I, like Ethan Coen, was obsessed with F Troop in the late 1960s. It was, as a log-line, Fort Apache as a comedy, crossed with Sgt Bilko. It was a show about the least-important outpost fort in the Union Army, with a crew of misfits and losers at its helm. The Indians, the Hakawi, were similarly harmless bumblers. I agree with voiceofisaac’s reading: it’s the dumbest show on the air at the time. That, and the fake 1950s sci-fi movie Danny watches, are meant, I think, to show the range of messages that he’s receiving as he reaches manhood.

          • We’re the Hakawi?

            It hadn’t occurred to me until F-Troop came up here, but the bumbling Hakawi tribe was also as I remember (and Wikipedia somewhat backs up my memory on this) a repository of Yiddishisms and old Jewish vaudeville routines and performers, which may be a coincidence, but experience has shown that very little is “coincidental” in the world of the Coens.

            • voiceofisaac says:

              Re: We’re the Hakawi?

              Which was then parodied by Mel Brooks in BLAZING SADDLES, where he played an Indian Chief. The sheriff had a flashback where his family survived an Indian attack, whereupon Brooks rode up to them, decked out in feathers and facepaint, and proclaims with much surprise and amusement, “Schvartzes!”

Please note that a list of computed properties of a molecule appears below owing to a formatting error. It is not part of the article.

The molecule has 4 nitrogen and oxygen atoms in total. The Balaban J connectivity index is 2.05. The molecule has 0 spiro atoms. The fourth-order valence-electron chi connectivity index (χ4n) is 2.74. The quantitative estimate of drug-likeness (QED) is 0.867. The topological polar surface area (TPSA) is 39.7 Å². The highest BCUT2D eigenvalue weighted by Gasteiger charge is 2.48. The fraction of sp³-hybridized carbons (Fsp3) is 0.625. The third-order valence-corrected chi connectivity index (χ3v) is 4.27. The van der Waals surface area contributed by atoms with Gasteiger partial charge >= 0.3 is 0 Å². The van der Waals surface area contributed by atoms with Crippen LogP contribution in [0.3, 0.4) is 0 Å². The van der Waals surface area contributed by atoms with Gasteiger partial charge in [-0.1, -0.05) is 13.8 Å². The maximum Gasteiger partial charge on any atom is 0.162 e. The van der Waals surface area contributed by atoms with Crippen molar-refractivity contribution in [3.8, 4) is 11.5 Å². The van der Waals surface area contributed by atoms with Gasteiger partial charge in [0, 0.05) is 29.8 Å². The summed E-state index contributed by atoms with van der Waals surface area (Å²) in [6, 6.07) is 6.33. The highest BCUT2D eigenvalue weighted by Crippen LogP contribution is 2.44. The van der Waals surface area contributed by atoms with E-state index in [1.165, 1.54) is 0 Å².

Nearly every Jew I know has fallen off their couch and nearly pissed themselves laughing at that scene.

      • dougo says:

        At Friday night’s Independent Spirit Awards, the cast of A Serious Man won the Robert Altman Award for best ensemble. So, that’s something.

    • dougo says:

      I’ve been trying to find close-up images of the Mentaculus, but no luck. Has anyone come across any?

        • dougo says:


          Looks like it’s all mirror-imaged, is that a reference to Hebrew script?

          • voiceofisaac says:

            I don’t think it’s mirror imaged — and in that first picture above, the hebrew word “Elohim” is repeated over and over again, which is one of the many words for God.

            One of the fun things about this movie for me is that there’s odd bits of numerology and kabala sprinkled in this movie, seemingly at random — and then with the second rabbi’s story, the directors as much say to the audience, “yes, there’s some weird details here, and you may even recognize some kabalistic bits. It doesn’t mean ANYTHING, we just put it there to fuck with you, because we know some of you are going to pore over this with your finger spasming over the pause button on your remote.” I suspect the Mentaculus is one of those things.